June 12th, 2015 at 09:50

    1. Jason Orendorff

      I’ll be writing about WeakMaps next week, and I’ll discuss the tradeoffs.

      It’s a little hard for me to know right now what the best practice will be on these things tomorrow. Practice takes a while to converge, and there is a “good enough” threshold that it’s hard for me to make predictions about.

      I can certainly agree that WeakMap does a great job of keeping separate things separate, and if that’s what you want, it’s the way to go. Plus, if an object is frozen, mutating it won’t even work. So there’s that.

      The performance picture is less clear. Lookup should be O(1) expected in either case. It’s not obvious to me that either data structure should be faster than the other (though if I had to guess, I think caching favors property access). WeakMaps, unfortunately, are bad for GC performance. But we’re working on it.

      June 12th, 2015 at 14:58

  8. Andrea Giammarchi

    The Symbol only polyfills that works also in older mobile browsers:

    Read also Caveat section because it covers also parts of the core.js shim

    For instance, you cannot use Symbols with null objects. Mot even with Babel and core.js because these will fail.

    typeof doesn’t work in core.js, neither in my polyfill … **etc etc**

    But hey, these works like a charm.

    June 12th, 2015 at 10:20

  9. MrD

    @Flimm, I just tested this, seems like the registry only works if you use Symbols.for(), so if you don’t want conflicts, just use Symbol():

    var a = Symbol(“foo”);
    var b = Symbol.for(“foo”);
    var c = Symbol(“foo”);
    var d = Symbol.for(“foo”);
    a == b; // false
    a == c; // false
    a == d; // false
    b == d; // true
    b === d; // true

    June 12th, 2015 at 12:14

  10. David Bonnet

    Thank you for the introduction. What’s with the “@@” shorthand for built-in symbols such as `@@iterator`for `Symbol.iterator`? Could you tell us more about that?

    June 15th, 2015 at 04:40

    1. Jason Orendorff

      Sure! @@iterator is not something you can write in JS code. It’s a sort of technical notation used inside the ES6 language specification. It means “the symbol that’s the initial value of Symbol.iterator”.

      The ES6 spec always refers to Symbol.iterator as “@@iterator”, for precision. A script can `delete Symbol` or otherwise tamper with the globals, but @@iterator never changes.

      Similarly, the ES6 spec also says “%ArrayPrototype%” in places where ES5 would have said “the object that is the initial value of Array.prototype”. Several objects get this treatment:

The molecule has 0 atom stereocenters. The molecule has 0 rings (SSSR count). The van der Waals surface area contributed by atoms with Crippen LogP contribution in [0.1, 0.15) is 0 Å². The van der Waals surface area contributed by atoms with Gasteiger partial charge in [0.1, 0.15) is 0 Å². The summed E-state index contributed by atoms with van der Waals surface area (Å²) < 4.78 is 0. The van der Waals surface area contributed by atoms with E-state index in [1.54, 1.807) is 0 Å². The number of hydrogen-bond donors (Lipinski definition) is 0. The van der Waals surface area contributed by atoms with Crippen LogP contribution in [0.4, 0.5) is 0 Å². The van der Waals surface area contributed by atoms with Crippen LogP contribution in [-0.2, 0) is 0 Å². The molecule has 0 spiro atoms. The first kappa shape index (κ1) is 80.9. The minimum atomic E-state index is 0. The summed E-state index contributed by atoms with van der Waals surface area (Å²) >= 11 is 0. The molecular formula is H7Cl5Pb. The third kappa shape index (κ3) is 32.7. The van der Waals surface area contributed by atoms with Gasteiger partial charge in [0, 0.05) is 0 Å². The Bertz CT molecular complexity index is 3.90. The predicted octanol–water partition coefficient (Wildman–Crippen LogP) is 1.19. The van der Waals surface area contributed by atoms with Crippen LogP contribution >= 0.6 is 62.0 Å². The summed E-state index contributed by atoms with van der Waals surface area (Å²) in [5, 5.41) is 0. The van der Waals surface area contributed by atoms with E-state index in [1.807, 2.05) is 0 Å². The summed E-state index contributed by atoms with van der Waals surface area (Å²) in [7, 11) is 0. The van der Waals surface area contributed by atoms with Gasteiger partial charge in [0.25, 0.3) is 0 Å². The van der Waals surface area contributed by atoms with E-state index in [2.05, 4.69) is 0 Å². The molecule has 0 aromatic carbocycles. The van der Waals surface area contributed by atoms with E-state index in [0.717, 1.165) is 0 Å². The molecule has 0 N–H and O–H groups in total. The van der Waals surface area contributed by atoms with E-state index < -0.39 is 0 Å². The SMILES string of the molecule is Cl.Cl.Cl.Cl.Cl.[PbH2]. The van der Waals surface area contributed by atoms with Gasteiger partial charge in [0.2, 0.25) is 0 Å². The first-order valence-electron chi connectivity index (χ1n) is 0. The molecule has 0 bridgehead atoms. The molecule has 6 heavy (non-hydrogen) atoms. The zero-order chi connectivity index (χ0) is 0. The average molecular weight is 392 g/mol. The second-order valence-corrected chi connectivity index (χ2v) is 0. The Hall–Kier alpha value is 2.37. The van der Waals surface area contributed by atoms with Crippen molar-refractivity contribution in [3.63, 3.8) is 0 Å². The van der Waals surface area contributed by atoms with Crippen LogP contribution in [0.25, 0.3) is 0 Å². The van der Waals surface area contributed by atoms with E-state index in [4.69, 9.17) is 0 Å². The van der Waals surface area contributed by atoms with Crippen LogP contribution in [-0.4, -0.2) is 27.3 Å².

Even in discussions with other JS engine hackers, I usually avoid this notation and just write “Symbol.iterator” or “Array.prototype”. But of course you’ll need to know the notation if you’re going to look things up in the spec.

      June 16th, 2015 at 05:28

      1. David Bonnet

        Ah, so it’s spec-specific… Thank you for clarifying this!

        June 16th, 2015 at 05:40

  11. Brett Zamir

    Your long property name made me think of this Far Side comic:

    June 15th, 2015 at 16:32

  12. Yanis

    Thank you for great article. I’ve just updated my very old question on stackoverflow to include this article link:

    June 16th, 2015 at 01:27

  13. bent

    null is of type object

    June 30th, 2015 at 12:46

  14. Michael

    It seems like there should be a Symbol.for(obj,name) since I can see the usefulness in wanting to share symbols within a certain scope without being global.

    July 1st, 2015 at 12:11

  15. Max Battcher

    @Michael, In cases where you want a “scoped” Symbol your current best bet is to rely on the module system and export your symbol in some lucky module and import it anytime you need that symbol. Luckily, ES6 also comes with a module system.

    // a.js
    export var mySymbol = Symbol(‘mySymbol’);

    // b.js
    import { mySymbol } from ‘a’;

    July 6th, 2015 at 11:20

  16. roland

    Just to be sure, that I don’t miss a point in your article:

    > var abc=Symbol(‘123’);
    two different ways although both engines return

    so not really the way you describe above reg. conversion into a String. Especially since the "123" is more or less a Key-value….

    Last note: I've tested as well with node.js 0.12.6 and the results are similar to Chrome43.0!

    July 9th, 2015 at 09:11

    1. Jason Orendorff

      A new symbol is created each time you call Symbol(). But if you only call it once, you’ll only create one symbol:

      > var abc = Symbol(“123”);
      > abc === abc

      July 9th, 2015 at 10:25

  17. Michael

    It’d be useful if you could read your description string back out of your symbol – for easier use in formatting messages etc. Right now you pretty much have to do a toString() and remove the Symbol() portion which is needlessly messy.

    July 10th, 2015 at 13:06